This is Part 1 of CNA’s interview with Cardinal Parolin. You can read Part 2 here.
Cardinal Pietro Parolin, the Vatican’s secretary of state, has reiterated that Ukraine has a “legitimate” right to defend itself from Russian aggression, but he also has warned that weapons being sent there by other countries could lead to a “terrible” escalation of the war.
“Ukraine is resisting Russia based on this principle,” Parolin said in a recent exclusive interview with CNA, referring to the right of self defense.
“The international community wants to avoid an escalation, and so far, no one has personally intervened, but I see that many are sending weapons. This is terrible to think. It could cause an escalation that cannot be controlled,” he said. “However, the principle of legitimate defense remains.”
Parolin’s comments underscore the Holy See’s efforts to show solidarity with Ukraine and the innocent civilians caught up in the war, while simultaneously condemning the outbreak of violence there and working diplomatically to bring a halt to the fighting.
In the same interview, the cardinal also confirmed that discussions are underway about a possible summit between Pope Francis and the Patriarch Kirill of Moscow and All Russia. During the press conference on his return flight from Malta Sunday, the pope said such a meeting likely would take place at a neutral location in the Middle East.
“In the light of these latest events, I cannot say what will happen,” Parolin said.
Pope Francis met with the leader of the Russian Orthodox Church at Havana airport in Cuba on Feb. 12, 2016, in the first meeting between a pope and a Patriarch of Moscow. More recently, the two discussed the conflict in Ukraine during a video conference call on March 16. Parolin told CNA that Kirill had been the one who initiated the call.
In the hourlong interview with CNA, Parolin detailed the Holy See’s diplomatic efforts regarding Ukraine, which he said have been ongoing since Russia’s initial invasion of Ukraine in 2014 and subsequent annexation of Crimea.
Notably, however, the Holy See did not articulate similar statements on the right to self defense in the case of Crimea and, before that, in South Ossetia, in Georgia, where Russia used military force in 2008.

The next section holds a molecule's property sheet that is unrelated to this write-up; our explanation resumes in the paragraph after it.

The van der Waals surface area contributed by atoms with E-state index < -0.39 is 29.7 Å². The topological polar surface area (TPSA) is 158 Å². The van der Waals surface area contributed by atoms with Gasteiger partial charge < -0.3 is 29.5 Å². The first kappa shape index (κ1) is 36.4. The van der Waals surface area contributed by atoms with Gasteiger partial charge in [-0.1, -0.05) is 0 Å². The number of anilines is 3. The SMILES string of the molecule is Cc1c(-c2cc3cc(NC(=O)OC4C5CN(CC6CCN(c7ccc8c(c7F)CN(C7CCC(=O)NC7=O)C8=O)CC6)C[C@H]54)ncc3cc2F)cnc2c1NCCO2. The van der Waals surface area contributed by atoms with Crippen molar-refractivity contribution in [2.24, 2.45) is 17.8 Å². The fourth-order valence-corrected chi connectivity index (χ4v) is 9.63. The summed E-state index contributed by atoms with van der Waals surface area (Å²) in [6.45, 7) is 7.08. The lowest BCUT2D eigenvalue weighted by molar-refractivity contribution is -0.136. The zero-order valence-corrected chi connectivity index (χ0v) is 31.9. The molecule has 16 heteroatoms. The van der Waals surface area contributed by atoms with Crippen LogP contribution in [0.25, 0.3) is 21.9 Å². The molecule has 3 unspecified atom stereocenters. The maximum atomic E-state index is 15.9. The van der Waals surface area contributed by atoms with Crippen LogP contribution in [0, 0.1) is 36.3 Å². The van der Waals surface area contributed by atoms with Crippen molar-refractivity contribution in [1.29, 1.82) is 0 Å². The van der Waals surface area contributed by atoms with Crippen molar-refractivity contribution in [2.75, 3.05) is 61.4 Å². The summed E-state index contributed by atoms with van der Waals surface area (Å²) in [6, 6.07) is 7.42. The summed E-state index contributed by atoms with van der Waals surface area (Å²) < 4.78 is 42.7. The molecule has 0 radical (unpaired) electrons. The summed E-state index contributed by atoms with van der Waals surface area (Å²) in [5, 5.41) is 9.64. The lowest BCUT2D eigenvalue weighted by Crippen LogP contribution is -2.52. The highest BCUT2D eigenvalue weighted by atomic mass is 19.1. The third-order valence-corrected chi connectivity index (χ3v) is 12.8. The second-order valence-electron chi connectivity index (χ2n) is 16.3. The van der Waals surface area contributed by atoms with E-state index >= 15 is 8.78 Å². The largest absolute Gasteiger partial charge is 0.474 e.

Asked why, Parolin responded: “Before, there was an ongoing dialogue, although this dialogue has not been concluded and has not achieved any positive outcome.”
“The parties, however, spoke, even with the participation of the international community. Borders were discussed,” Parolin said. “In a dialogue situation, it was logical that there should be no hostile act. Still, an attempt should be made to use all the means of the negotiation, hoping that the talks would be successful — which, unfortunately, did not happen.”
"On the issue of Ukraine, the Holy See has never ceased to focus attention on the situation of Donbas and the regions of Donetsk and Luhansk,” Parolin said.
“The Holy See has always insisted on respecting and applying the Minsk agreements, which seemed to be the main way to avoid what happened. And we have always insisted that there be the necessary flexibility on the part of Russia and Ukraine to apply the Minsk agreements correctly and effectively. In the conversation I had with [Russian] President Vladimir Putin on my trip in 2017, this theme also emerged,” Parolin said.
Parolin's trip to Moscow in 2017 was the first by a Vatican secretary of state since Cardinal Agostino Casaroli in 1988. Archbishop Paul Gallagher visited Moscow on behalf of the Holy See in November 2021.